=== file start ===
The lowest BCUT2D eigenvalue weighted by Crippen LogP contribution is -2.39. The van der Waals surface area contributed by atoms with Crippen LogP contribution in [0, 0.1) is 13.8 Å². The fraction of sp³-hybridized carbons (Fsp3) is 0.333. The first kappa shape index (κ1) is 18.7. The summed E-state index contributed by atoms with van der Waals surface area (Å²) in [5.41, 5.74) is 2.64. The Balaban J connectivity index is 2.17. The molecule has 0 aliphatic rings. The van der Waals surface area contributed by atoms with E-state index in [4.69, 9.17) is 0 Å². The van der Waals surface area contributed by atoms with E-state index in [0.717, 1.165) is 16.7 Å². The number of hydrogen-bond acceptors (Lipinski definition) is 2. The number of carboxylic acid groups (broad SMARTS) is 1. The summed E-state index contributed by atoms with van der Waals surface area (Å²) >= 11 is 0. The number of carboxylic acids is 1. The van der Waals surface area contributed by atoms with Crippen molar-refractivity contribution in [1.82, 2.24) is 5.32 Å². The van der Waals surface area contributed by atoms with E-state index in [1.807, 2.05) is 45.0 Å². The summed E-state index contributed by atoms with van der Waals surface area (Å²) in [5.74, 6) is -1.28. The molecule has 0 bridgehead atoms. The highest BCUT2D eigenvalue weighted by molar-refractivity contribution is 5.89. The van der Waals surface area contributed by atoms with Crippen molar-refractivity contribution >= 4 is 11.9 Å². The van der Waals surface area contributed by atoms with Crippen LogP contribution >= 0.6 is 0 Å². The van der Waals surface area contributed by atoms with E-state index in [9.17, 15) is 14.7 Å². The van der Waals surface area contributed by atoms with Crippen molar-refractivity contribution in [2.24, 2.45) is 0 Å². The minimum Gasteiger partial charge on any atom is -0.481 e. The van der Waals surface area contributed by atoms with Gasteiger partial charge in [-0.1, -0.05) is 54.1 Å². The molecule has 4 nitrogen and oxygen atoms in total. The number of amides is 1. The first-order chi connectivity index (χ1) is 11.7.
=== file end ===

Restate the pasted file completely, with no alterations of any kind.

The lowest BCUT2D eigenvalue weighted by Crippen LogP contribution is -2.39. The van der Waals surface area contributed by atoms with Crippen LogP contribution in [0, 0.1) is 13.8 Å². The fraction of sp³-hybridized carbons (Fsp3) is 0.333. The first kappa shape index (κ1) is 18.7. The summed E-state index contributed by atoms with van der Waals surface area (Å²) in [5.41, 5.74) is 2.64. The Balaban J connectivity index is 2.17. The molecule has 0 aliphatic rings. The van der Waals surface area contributed by atoms with E-state index in [4.69, 9.17) is 0 Å². The van der Waals surface area contributed by atoms with E-state index in [0.717, 1.165) is 16.7 Å². The number of hydrogen-bond acceptors (Lipinski definition) is 2. The number of carboxylic acid groups (broad SMARTS) is 1. The summed E-state index contributed by atoms with van der Waals surface area (Å²) >= 11 is 0. The number of carboxylic acids is 1. The van der Waals surface area contributed by atoms with Crippen molar-refractivity contribution in [1.82, 2.24) is 5.32 Å². The van der Waals surface area contributed by atoms with E-state index in [1.807, 2.05) is 45.0 Å². The summed E-state index contributed by atoms with van der Waals surface area (Å²) in [5.74, 6) is -1.28. The molecule has 0 bridgehead atoms. The highest BCUT2D eigenvalue weighted by molar-refractivity contribution is 5.89. The van der Waals surface area contributed by atoms with Crippen molar-refractivity contribution >= 4 is 11.9 Å². The van der Waals surface area contributed by atoms with Crippen LogP contribution >= 0.6 is 0 Å². The van der Waals surface area contributed by atoms with E-state index in [9.17, 15) is 14.7 Å². The van der Waals surface area contributed by atoms with Crippen molar-refractivity contribution in [2.24, 2.45) is 0 Å². The minimum Gasteiger partial charge on any atom is -0.481 e. The van der Waals surface area contributed by atoms with Gasteiger partial charge in [-0.1, -0.05) is 54.1 Å². The molecule has 4 nitrogen and oxygen atoms in total. The number of amides is 1. The first-order chi connectivity index (χ1) is 11.7.